float x = arcMillis;
      float y = windowMillis;
      float workCycle = x / y;

      // What to do when duty cycle has been exceeded

      if (workCycle > dutyCycle) {

        // set LEDs. This will be redundant for most loops, but I bet it's not a worse
        // penalty than implementing logic to only do it the first time

          digitalWrite(redLED, HIGH); // turn on the red LED -- stop welding!
        digitalWrite(greenLED, LOW); // turn off the green LED

        // If the arc continues to be active after duty cycle has been exceeded
        // then add the additional arc-active time to the current window. For example,
        // if the welder has a 20% duty cycle (2 minutes), but the operator welds for 
        // 3 minutes, the total window time will be extended to 11 minutes, rather than
        // 10. This is implemented by simply adding one loopDelay to the trigger time
        // for each loop during which the arc is active after duty cycle has been
        // exceeded.

        triggerMillis += loopDelay;
      }
    }
  } 

  if ((currentMillis - triggerMillis) > windowMillis) { // if window has expired
    triggerMillis = -1; // reset the triggered state
    arcMillis = 0; // reset the cumulative arc time   
    digitalWrite(redLED, LOW); // turn off the red LED (if it was off, no change)
    digitalWrite(greenLED, HIGH); // turn on the green LED -- good to weld!
  } 

  // check status of "reset" button

  // check status of "calibrate" button -- assumes OCV method is used to detect arc

  // check status of "duty cycle" pot 

  arcMinutes = (float)arcMillis / 60.0 / 1000.0;
  windowExpireMinutes = (currentMillis - triggerMillis) / 60.0 / 1000.0;

  delay(loopDelay); // delay -- must make sure each loop is > 1 ms at least to allow correct accumulation of arcMillis
  previousMillis = currentMillis; // set previousMillis for the next run of the loop
}

MarkT:

BTW in C/C++ those divisions are required to execute left-to-right because division is not associative. (a/b)/c != a/(b/c)

I thought division [u]is[/u] left-to-right associative.

econjack: MarkT:

BTW in C/C++ those divisions are required to execute left-to-right because division is not associative. (a/b)/c != a/(b/c)

I thought division [u]is[/u] left-to-right associative.

(100 / 10) / 2 == 5 100 / (10 / 2) == 20

Precedence and associativity are not the same thing:

(100 / 10) / 2 == 5 100 / (10 / 2) == 20

The parentheses alters the precedence order. In the absence of parentheses when all operators are of the same precedence level, expression parsing is dictated by the associativity rules. Most operators are left-to-right associative, including division.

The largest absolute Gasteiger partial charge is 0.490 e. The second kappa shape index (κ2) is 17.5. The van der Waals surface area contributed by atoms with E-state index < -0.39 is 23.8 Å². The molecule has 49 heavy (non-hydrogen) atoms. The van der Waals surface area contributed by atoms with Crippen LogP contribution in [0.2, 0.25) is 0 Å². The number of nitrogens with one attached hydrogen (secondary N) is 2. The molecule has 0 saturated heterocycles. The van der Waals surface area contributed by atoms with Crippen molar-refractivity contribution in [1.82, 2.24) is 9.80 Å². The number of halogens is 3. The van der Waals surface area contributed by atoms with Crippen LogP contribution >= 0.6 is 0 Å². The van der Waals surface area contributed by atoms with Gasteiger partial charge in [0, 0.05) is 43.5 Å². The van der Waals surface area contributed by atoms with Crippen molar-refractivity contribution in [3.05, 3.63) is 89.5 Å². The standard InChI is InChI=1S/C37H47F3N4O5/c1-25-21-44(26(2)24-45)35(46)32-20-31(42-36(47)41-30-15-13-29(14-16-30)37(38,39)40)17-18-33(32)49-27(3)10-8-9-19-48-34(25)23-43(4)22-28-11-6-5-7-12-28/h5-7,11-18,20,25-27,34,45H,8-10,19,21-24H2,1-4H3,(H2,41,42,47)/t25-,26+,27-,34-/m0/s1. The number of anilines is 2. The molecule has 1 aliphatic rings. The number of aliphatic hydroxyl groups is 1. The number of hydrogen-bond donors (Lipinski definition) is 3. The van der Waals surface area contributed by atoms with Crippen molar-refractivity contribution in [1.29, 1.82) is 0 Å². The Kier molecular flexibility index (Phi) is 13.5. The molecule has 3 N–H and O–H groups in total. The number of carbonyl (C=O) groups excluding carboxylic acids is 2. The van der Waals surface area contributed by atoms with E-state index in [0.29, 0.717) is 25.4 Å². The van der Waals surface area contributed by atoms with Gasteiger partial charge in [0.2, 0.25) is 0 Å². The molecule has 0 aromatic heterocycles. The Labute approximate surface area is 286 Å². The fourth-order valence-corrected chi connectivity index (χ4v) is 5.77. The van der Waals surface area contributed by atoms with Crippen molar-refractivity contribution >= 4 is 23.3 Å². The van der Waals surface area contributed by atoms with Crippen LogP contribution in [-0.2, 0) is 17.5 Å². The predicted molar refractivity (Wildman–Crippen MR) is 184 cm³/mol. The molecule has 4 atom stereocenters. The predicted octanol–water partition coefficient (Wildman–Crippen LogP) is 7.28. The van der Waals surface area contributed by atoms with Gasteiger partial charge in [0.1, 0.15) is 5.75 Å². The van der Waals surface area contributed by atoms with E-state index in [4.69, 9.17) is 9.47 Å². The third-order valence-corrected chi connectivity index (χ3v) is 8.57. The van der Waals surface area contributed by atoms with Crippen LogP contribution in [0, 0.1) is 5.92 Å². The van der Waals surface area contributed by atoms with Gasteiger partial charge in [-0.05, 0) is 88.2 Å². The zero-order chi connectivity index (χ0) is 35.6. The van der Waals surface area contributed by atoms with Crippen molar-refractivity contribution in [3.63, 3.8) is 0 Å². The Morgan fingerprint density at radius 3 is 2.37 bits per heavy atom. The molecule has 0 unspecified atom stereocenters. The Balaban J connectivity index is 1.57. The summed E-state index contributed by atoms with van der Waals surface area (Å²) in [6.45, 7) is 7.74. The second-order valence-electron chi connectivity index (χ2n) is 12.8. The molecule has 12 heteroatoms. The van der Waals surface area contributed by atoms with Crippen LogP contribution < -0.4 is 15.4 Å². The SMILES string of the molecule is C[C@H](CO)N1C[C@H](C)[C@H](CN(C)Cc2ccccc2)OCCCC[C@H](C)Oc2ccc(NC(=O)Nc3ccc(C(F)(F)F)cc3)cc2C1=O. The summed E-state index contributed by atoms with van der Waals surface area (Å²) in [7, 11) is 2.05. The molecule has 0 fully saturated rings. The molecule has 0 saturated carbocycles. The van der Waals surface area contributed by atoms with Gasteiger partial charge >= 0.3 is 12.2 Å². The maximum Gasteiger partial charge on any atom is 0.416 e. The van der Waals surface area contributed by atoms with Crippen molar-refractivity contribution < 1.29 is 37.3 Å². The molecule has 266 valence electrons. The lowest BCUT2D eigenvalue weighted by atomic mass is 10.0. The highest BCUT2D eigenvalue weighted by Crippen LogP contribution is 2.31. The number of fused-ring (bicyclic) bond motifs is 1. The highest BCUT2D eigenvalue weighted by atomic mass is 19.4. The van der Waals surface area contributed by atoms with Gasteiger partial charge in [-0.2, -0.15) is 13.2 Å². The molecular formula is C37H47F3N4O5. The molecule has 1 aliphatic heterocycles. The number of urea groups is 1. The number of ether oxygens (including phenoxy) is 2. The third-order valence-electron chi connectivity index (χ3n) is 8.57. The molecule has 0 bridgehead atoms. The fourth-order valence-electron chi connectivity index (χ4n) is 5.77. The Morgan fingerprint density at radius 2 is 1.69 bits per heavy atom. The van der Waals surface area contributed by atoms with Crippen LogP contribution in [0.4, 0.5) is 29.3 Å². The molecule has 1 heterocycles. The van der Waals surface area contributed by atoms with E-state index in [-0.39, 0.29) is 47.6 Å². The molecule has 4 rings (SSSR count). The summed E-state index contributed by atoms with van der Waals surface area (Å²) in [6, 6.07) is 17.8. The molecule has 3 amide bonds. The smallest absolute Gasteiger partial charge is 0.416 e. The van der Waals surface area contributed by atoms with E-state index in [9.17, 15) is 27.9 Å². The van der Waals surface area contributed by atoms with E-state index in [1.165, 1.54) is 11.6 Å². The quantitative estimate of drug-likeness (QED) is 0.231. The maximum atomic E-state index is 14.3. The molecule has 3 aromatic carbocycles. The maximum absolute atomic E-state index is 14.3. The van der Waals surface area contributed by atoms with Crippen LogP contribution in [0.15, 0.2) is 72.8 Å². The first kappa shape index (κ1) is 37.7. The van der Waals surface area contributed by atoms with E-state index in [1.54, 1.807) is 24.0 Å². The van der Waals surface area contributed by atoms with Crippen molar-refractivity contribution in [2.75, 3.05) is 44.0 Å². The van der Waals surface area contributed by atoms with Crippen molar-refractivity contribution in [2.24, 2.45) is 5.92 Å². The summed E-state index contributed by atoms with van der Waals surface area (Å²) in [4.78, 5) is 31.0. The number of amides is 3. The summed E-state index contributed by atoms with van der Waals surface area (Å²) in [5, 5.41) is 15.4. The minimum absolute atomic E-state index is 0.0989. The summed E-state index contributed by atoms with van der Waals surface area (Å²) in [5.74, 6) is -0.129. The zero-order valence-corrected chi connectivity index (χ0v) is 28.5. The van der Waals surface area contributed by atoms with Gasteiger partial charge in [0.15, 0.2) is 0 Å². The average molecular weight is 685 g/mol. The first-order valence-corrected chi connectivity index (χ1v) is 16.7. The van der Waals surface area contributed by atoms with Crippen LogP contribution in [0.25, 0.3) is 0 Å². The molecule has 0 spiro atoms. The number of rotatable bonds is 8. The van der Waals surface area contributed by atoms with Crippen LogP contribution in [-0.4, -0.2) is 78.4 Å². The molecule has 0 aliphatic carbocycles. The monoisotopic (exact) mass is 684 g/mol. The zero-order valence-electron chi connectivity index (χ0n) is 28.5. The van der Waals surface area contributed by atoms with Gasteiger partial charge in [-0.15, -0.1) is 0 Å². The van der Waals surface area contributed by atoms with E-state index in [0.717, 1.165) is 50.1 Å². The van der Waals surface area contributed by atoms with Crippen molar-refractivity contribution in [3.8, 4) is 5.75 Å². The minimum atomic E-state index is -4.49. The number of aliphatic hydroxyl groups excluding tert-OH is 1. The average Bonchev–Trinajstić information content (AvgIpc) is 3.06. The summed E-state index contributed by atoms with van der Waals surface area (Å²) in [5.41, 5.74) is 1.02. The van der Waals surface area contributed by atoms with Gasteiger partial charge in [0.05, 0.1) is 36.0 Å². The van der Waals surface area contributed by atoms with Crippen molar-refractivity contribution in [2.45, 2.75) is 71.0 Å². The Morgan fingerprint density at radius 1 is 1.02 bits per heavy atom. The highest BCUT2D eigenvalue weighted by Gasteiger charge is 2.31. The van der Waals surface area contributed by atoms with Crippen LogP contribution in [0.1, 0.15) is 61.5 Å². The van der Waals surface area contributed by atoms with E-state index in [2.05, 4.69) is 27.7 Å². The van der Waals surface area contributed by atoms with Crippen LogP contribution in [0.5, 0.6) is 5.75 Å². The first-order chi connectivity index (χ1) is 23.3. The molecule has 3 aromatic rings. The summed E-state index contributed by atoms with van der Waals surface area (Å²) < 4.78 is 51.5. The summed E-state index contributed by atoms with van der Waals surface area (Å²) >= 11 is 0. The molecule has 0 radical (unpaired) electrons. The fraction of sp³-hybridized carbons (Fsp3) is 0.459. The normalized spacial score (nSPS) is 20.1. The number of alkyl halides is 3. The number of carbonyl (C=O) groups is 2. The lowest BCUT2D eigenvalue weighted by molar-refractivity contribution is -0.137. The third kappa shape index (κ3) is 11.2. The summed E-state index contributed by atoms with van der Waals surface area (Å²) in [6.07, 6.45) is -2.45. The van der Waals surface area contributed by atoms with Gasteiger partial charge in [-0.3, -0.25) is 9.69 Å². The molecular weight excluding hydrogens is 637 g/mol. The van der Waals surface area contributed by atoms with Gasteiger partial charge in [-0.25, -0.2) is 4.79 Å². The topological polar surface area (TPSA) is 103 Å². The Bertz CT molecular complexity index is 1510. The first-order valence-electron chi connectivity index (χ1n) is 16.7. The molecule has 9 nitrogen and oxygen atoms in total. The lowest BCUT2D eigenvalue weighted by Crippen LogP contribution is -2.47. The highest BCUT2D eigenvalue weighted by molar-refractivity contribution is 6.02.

100 / 10 / 2 = 5 100 / 2 / 10 = 5

void setup()
{
  Serial.begin(9600);
  int arcMinutes = 0;
  long arcMillis = 0;

  // this line produces divide by zero error
  arcMinutes = arcMillis / 60 / 1000;
  Serial.println(arcMinutes);
  arcMinutes = arcMillis / 0;
  Serial.println(arcMinutes);
}

void loop()
{
}

just prints 0 -1 , no error message at all ...???

robtillaart: just prints 0 -1 , no error message at all ...???

Well, thanks. I guess this means there is an issue in the simulator. Dang it.

LOL … simulator error :wink:

Simulator error indeed. I have since gotten my board in the mail, and as expected, the code works fine. I have a support inquiry in with Virtronics, and if they can’t give me a satisfactory answer, I’m going to request a refund. Honestly, I like looking at variable watchpoints better than watching a serial window scroll by, but if the code doesn’t compile right, the simulator is worthless.

long arcMillis;
long windowMillis;

millis() returns an unsigned long.

Eventually this will byte you.

[quote author=James C4S link=topic=181234.msg1348608#msg1348608 date=1376099332] millis() returns an unsigned long. Eventually this will byte you. [/quote]

I think what you're saying is that if I declare it as long (implicitly signed), I'm losing significant digits relative to an unsigned long, and after so many days, I will run into problems. Is that right?

Interestingly, I took my example from the arduino.cc examples, so somebody should tell them the same. I don't see any down-side to declaring as unsigned long, so not sure why they did it that way. Actually, upon double-checking, I see they do declare the current time as unsigned long, but they declare previousMillis as long. I'm sure there's a good reason that I'm just too dense to understand right now.

// constants won't change. Used here to 
// set pin numbers:
const int ledPin =  13;      // the number of the LED pin

// Variables will change:
int ledState = LOW;             // ledState used to set the LED
long previousMillis = 0;        // will store last time LED was updated

// the follow variables is a long because the time, measured in miliseconds,
// will quickly become a bigger number than can be stored in an int.
long interval = 1000;           // interval at which to blink (milliseconds)

void setup() {
  // set the digital pin as output:
  pinMode(ledPin, OUTPUT);      
}

void loop()
{
  // here is where you'd put code that needs to be running all the time.

  // check to see if it's time to blink the LED; that is, if the 
  // difference between the current time and last time you blinked 
  // the LED is bigger than the interval at which you want to 
  // blink the LED.
  unsigned long currentMillis = millis();

  if(currentMillis - previousMillis > interval) {
    // save the last time you blinked the LED 
    previousMillis = currentMillis;   

    // if the LED is off turn it on and vice-versa:
    if (ledState == LOW)
      ledState = HIGH;
    else
      ledState = LOW;

    // set the LED with the ledState of the variable:
    digitalWrite(ledPin, ledState);
  }
}

joshuabardwell:
I don’t see any down-side to declaring as unsigned long, so not sure why they did it that way.

Not everything on the internet is correct. This is especially true of the examples on the Arduino site, unfortunately.